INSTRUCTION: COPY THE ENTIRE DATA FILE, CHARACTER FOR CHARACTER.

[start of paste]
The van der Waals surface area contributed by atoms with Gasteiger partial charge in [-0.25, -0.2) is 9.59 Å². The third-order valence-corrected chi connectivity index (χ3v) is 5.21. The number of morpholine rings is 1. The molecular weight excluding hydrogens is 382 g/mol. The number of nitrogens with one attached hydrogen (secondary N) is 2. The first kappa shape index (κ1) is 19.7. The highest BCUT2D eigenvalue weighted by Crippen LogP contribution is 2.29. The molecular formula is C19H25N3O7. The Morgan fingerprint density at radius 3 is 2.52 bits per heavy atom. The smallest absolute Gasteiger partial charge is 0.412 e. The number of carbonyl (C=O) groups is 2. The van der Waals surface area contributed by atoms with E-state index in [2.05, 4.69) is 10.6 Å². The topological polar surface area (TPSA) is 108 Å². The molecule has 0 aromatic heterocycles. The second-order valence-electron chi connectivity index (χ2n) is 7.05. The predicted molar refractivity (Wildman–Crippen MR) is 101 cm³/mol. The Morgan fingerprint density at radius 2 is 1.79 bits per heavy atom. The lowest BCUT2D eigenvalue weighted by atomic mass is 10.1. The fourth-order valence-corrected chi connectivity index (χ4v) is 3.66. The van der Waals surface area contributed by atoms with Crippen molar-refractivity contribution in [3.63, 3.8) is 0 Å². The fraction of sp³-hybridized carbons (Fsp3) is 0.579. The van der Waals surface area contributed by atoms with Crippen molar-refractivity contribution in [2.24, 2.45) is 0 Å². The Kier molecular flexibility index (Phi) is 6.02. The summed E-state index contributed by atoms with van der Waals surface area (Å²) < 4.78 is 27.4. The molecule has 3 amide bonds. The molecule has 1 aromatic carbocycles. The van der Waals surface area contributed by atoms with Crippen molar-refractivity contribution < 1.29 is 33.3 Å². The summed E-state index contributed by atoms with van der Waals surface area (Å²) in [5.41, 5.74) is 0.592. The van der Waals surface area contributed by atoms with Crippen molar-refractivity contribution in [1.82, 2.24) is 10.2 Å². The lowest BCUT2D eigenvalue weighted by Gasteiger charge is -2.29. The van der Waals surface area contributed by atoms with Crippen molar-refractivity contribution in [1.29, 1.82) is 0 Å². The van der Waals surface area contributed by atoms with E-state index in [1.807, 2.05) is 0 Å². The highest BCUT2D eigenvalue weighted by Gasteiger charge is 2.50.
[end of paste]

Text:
The van der Waals surface area contributed by atoms with Gasteiger partial charge in [-0.25, -0.2) is 9.59 Å². The third-order valence-corrected chi connectivity index (χ3v) is 5.21. The number of morpholine rings is 1. The molecular weight excluding hydrogens is 382 g/mol. The number of nitrogens with one attached hydrogen (secondary N) is 2. The first kappa shape index (κ1) is 19.7. The highest BCUT2D eigenvalue weighted by Crippen LogP contribution is 2.29. The molecular formula is C19H25N3O7. The Morgan fingerprint density at radius 3 is 2.52 bits per heavy atom. The smallest absolute Gasteiger partial charge is 0.412 e. The number of carbonyl (C=O) groups is 2. The van der Waals surface area contributed by atoms with E-state index in [2.05, 4.69) is 10.6 Å². The topological polar surface area (TPSA) is 108 Å². The molecule has 0 aromatic heterocycles. The second-order valence-electron chi connectivity index (χ2n) is 7.05. The predicted molar refractivity (Wildman–Crippen MR) is 101 cm³/mol. The Morgan fingerprint density at radius 2 is 1.79 bits per heavy atom. The lowest BCUT2D eigenvalue weighted by atomic mass is 10.1. The fourth-order valence-corrected chi connectivity index (χ4v) is 3.66. The van der Waals surface area contributed by atoms with Crippen molar-refractivity contribution in [3.63, 3.8) is 0 Å². The fraction of sp³-hybridized carbons (Fsp3) is 0.579. The van der Waals surface area contributed by atoms with Crippen molar-refractivity contribution in [2.24, 2.45) is 0 Å². The Kier molecular flexibility index (Phi) is 6.02. The summed E-state index contributed by atoms with van der Waals surface area (Å²) < 4.78 is 27.4. The molecule has 3 amide bonds. The molecule has 1 aromatic carbocycles. The van der Waals surface area contributed by atoms with Crippen molar-refractivity contribution < 1.29 is 33.3 Å². The summed E-state index contributed by atoms with van der Waals surface area (Å²) in [5.41, 5.74) is 0.592. The van der Waals surface area contributed by atoms with Crippen molar-refractivity contribution in [1.82, 2.24) is 10.2 Å². The lowest BCUT2D eigenvalue weighted by Gasteiger charge is -2.29. The van der Waals surface area contributed by atoms with Crippen molar-refractivity contribution in [1.29, 1.82) is 0 Å². The van der Waals surface area contributed by atoms with E-state index in [1.807, 2.05) is 0 Å². The highest BCUT2D eigenvalue weighted by Gasteiger charge is 2.50.